The consequence of active recruitment is that there is a tradeoff between searching, and working. If a team is purely active, and only spends time searching for better teammates, no work may get done. Geoff's thesis explores the tradeoffs of Active vs Passive recruitment and the challenges of balancing them to maximize the performance of a team.

     The work he did went in depth, a LOT More than I will go (or can go). Check out his thesis HERE or shorter summary HERE if interested.

     He did some interesting experimentation via simulation, that I would like to replicate in the real world, using a team of Pioneer 3DX robots.
pioneer P3-DX robot with sonar
A pioneer P3-DX robot equipped with sonar (front)

     The traditional way would be to use Player; however as said above the lack of community involvement (migration to ROS) and just the overall betterness of ROS directed me to use it. Now the challenge will be to determine the opportunity cost of using ROS, which primarily includes time spent porting from raw Stage implementation.
     record scratch

     freeze frame

How did I get here?
It's a Sunday afternoon and I'm catching up on missed work hours due to the Google interview I had earlier in the week. Aside from bombing the interview, I've made a decent amount of progress on porting to ROS.

As it stands, the ARC_stage (active recruitment component + STAGE) now runs on a ROS node. One consequence is that stage_ros only supports 1 sensor per ranger... ie I can use only lasers and not sonar sensors that come with Pioneer robots. I made a few patches to the stage_ros package, so I may consider modding it to support sonar. For now my next week or so will involve designing a ROS implementation, and determining how it will be ported...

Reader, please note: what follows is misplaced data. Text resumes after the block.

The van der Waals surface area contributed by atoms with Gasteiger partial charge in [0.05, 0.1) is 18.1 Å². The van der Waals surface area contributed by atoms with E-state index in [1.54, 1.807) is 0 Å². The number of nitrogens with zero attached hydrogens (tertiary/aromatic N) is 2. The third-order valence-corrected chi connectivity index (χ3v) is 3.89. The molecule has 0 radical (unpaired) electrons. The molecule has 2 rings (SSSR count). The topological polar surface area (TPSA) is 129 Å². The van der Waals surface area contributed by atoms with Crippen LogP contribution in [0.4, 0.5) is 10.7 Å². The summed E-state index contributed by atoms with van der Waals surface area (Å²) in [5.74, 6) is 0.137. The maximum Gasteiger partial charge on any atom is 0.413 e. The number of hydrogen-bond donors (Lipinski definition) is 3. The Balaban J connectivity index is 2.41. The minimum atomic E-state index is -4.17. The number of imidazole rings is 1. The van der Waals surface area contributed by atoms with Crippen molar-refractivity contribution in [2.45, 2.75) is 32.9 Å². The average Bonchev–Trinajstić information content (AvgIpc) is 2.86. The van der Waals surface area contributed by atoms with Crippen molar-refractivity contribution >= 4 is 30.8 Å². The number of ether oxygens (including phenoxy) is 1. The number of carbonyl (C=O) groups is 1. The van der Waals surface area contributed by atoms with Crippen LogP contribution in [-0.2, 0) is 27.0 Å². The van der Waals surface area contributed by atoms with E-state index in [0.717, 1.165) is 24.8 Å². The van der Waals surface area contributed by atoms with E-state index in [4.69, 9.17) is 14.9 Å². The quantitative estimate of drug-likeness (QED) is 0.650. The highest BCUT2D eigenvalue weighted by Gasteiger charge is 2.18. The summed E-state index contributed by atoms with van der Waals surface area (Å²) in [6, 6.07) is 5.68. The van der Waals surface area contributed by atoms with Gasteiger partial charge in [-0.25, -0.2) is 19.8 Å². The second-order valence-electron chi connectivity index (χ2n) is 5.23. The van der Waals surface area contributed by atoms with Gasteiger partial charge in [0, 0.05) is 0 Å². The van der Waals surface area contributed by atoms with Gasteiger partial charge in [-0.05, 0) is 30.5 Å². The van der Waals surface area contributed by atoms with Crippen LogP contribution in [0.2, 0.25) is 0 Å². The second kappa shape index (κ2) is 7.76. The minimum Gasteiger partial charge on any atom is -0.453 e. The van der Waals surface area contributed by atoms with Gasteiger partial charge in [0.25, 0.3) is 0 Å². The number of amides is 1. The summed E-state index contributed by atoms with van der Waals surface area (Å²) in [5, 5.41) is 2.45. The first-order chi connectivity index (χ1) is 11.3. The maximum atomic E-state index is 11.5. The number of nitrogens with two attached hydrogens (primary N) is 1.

This is where a unique learning experience has shown itself to me. Unlike a University course, where you have an assignment and know the time it will take to complete, this is an open-ended project. I'm in charge of figuring out

  • WHAT I want to do
  • WHAT I need to do it
  • HOW long it will take
  • DOING it

all while communicating with my advisor, and others who are appropriate to.

My overall goal this term will be to port to ROS, and run Geoff's work on real robots. ROS will allow me to record more complex results from the simulation which is an added bonus.

Robot Magic

     The magic continues, with a paper in creation. Jacky dropped by from Taiwan a week ago, and dropped this on me (which is awesome!). I'm working heavily on this paper now, which means I don't have time to write this blog post. I'll do a shorter version summary of the paper after it is completed. I'm greatly hoping this will be my first publication accepted into a journal.

That's all for now. This chaotic summary was brought to you by tight deadlines and caffeine.